Here's her story: At my age, looking in the mirror isn’t something I like to do anymore. Rather than hang around, I prefer to nip out of the shower, dry off quickly and slip straight into my clothes. Little did I know that the one time I did things differently, it would save my life. It all started when I waved goodbye to my 40s and reached another milestone. ‘A trip to Italy?’ I cried. ‘Thank you so much!’ Hugging my husband Darren, 47, I was so grateful for the best birthday present ever. We jetted off on holiday and spent our time enjoying the sights and the balmy weather. Then, on 11th May 2015, my big day arrived. ‘Happy birthday!’ Darren said, hugging me. ‘I can’t believe I’m actually 50,’ I laughed. That morning, we travelled into the city and visited the Vatican. I smiled as I took in the wonderful architecture - it was simply breath taking. I couldn’t have wished for a better day. Later, when our feet were tired and we couldn’t face any more walking, we decided to return to the hotel. ‘We can go and get ready for your birthday meal,’ Darren said. ‘Sounds perfect,’ I replied. Returning to our hotel room, we relaxed for a bit and then I jumped in the shower. By the time I got out I was boiling hot. So instead of my normal routine of getting dressed straightaway, I decided to get ready before I got dressed. Standing in front of the bathroom mirror, I grabbed the hairdryer off the wall and began to dry my hair. But as I did, I spotted something strange in the mirror. There was a dimple just next to my nipple on my left breast. When I put my arm up, I could see it. And when I put it down, it practically disappeared. ‘What’s that?’ I mumbled to myself. ‘Darren!’ I called. ‘Come and look at this.’ He agreed it was odd so he rang our friend, who used to be a doctor, who advised I make an appointment with my GP when I returned home. ‘OK,’ I said. ‘I’ll do that.’ That evening, during my birthday meal, what I’d found kept niggling me. I had a bad feeling about what it might be, but I didn’t say anything - not wanting to ruin our evening. Next morning, I plastered on a smile. I made sure to enjoy the nine days we had left of our break, before we flew back to the UK. On the 22nd of May, I saw my GP. He asked about my family history and I revealed my mother and aunt had battled breast cancer. Deep down, I knew I was in trouble. Then he examined me. There were no lumps in my breasts. The dimpling was the only irregularity. But he referred me to hospital just in case On the 15th June, I had a mammogram on both breasts, followed up with a few more, as well as ultrasound scans and a biopsy. A week later, I returned with my daughter Chloe, 21, to get the results. ‘I’m sorry,’ the consultant said. ‘The results show you have breast cancer.’ My stomach flipped on hearing the news and Chloe gripped my hand. It was a real blow, but I tried my best to remain strong. ‘We’ve found a lump in your left breast,’ the consultant went on. ‘You’ll need a lumpectomy. ‘What is the dimpling I found?’ I asked. The consultant explained it happened when a tumour pulled healthy skin inwards. I’d had no idea it was a sign of breast cancer. On the 3rd of July, I had the lumpectomy, but the surgeon wasn’t happy with the mass he’d removed, so I was scheduled for a mastectomy. I had to admit I was scared. My breasts were part of what made me a woman and it was daunting to imagine life without one of them. But if it meant I could spend longer with Darren and Chloe, it was worth it. On the 11th of August, I was wheeled into theatre for the surgery to have my breast removed and a temporary expandable implant fitted. Afterwards, feeling groggy, I opened my eyes. When I remembered what had happened, all I felt was relief. Finally, the cancer was gone. Three days later, I was allowed home. I hadn’t felt any pain, but the following evening I had a strange feeling from my left shoulder to my neck. I’d stopped taking painkillers and I wondered if that was the cause. That night, I slept terribly. I kept waking up in agony, so I decided to get up and take some more painkillers. Then, as I walked past the mirror, I froze. Catching sight of my reflection, I saw that my left breast had ballooned to twice the size. That’s clever,’ I thought. Perhaps the implant has expanded by itself. In the morning, I showed Darren. ‘Blimey, that’s not right Michelle,’ he said, concerned. Then he took me straight to Ninewells Hospital in Dundee where I was checked out. ‘It’s a haematoma,’ the doctor said. ‘It’s a blood clot caused by a ruptured blood vessel inside the breast tissue.’ By now, I was feeling really unwell. But I didn’t have long to think about it before I was whisked into theatre where the blood was drained from my breast. Luckily, they managed to save the implant. Since then, I’ve been given the all clear from cancer and it’s a great feeling. My expandable implant hasn’t been blown up yet and I no longer have a nipple, but to me, this reminds me of the battle I’ve fought. Now I’m working with Breast Cancer Care to raise awareness of the lesser-known symptom of breast cancer – dimpling. I urge women to lift their arms up and check for dimples. I never wanted to look in the mirror naked at 50, but doing it saved my life – and it could save yours too.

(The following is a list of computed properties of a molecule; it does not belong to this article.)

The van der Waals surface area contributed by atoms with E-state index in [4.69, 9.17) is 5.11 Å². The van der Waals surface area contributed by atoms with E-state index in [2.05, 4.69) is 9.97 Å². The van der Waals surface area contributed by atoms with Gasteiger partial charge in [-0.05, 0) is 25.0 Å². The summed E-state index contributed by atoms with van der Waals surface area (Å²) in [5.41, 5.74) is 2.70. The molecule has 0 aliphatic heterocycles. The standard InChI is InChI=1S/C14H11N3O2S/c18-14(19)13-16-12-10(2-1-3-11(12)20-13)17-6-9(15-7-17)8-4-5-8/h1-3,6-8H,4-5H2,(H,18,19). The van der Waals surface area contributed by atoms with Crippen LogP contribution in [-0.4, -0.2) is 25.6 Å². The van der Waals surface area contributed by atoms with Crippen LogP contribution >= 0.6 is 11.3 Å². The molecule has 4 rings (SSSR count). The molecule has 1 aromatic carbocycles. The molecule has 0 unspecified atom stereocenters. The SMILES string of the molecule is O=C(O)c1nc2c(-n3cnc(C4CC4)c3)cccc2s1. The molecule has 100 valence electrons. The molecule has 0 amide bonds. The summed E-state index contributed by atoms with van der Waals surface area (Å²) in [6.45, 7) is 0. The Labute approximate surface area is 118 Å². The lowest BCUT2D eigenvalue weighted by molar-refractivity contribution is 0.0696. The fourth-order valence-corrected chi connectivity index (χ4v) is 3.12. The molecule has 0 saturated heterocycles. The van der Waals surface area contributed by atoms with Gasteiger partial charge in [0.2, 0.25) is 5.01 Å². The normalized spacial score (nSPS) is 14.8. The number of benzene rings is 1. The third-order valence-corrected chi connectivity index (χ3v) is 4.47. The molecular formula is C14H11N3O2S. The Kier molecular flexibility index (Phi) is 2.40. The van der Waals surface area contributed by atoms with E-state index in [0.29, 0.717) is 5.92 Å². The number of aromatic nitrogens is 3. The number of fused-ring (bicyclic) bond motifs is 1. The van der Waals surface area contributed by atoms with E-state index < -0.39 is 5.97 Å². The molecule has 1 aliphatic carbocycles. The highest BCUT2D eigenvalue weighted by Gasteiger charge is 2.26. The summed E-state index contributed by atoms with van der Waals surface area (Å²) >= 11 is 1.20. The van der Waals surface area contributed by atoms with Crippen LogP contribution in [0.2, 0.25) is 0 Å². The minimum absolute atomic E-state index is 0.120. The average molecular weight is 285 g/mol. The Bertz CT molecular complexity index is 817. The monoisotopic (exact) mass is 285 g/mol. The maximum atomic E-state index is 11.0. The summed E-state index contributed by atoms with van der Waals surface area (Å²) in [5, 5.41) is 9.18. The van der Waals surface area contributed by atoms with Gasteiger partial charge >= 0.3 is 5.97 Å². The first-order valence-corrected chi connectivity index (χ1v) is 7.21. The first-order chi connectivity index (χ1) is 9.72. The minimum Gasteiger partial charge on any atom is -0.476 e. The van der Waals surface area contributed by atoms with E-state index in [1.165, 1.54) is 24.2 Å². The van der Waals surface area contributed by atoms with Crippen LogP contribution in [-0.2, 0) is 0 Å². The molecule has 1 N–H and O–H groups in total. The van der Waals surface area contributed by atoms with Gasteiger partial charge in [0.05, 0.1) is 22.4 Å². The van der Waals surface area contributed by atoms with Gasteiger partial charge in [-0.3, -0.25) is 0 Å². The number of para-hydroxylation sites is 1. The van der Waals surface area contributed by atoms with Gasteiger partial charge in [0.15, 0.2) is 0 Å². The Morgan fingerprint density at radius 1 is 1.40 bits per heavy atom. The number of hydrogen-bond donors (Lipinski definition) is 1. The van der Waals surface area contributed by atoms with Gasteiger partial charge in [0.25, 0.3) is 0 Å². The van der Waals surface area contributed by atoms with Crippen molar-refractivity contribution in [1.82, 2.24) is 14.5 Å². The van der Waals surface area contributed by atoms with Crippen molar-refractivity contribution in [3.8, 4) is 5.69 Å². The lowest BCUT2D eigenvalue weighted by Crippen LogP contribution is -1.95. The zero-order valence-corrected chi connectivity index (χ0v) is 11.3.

• Chloe is fundraising to raise money for Breast Cancer Care. For care, support and information, visit: or to donate, visit:


  • Woman

  • Magazine

  • Cancer

  • Breast cancer

  • Michelle Herbert

  • Magazine Story

  • Dimpling

  • Sell my story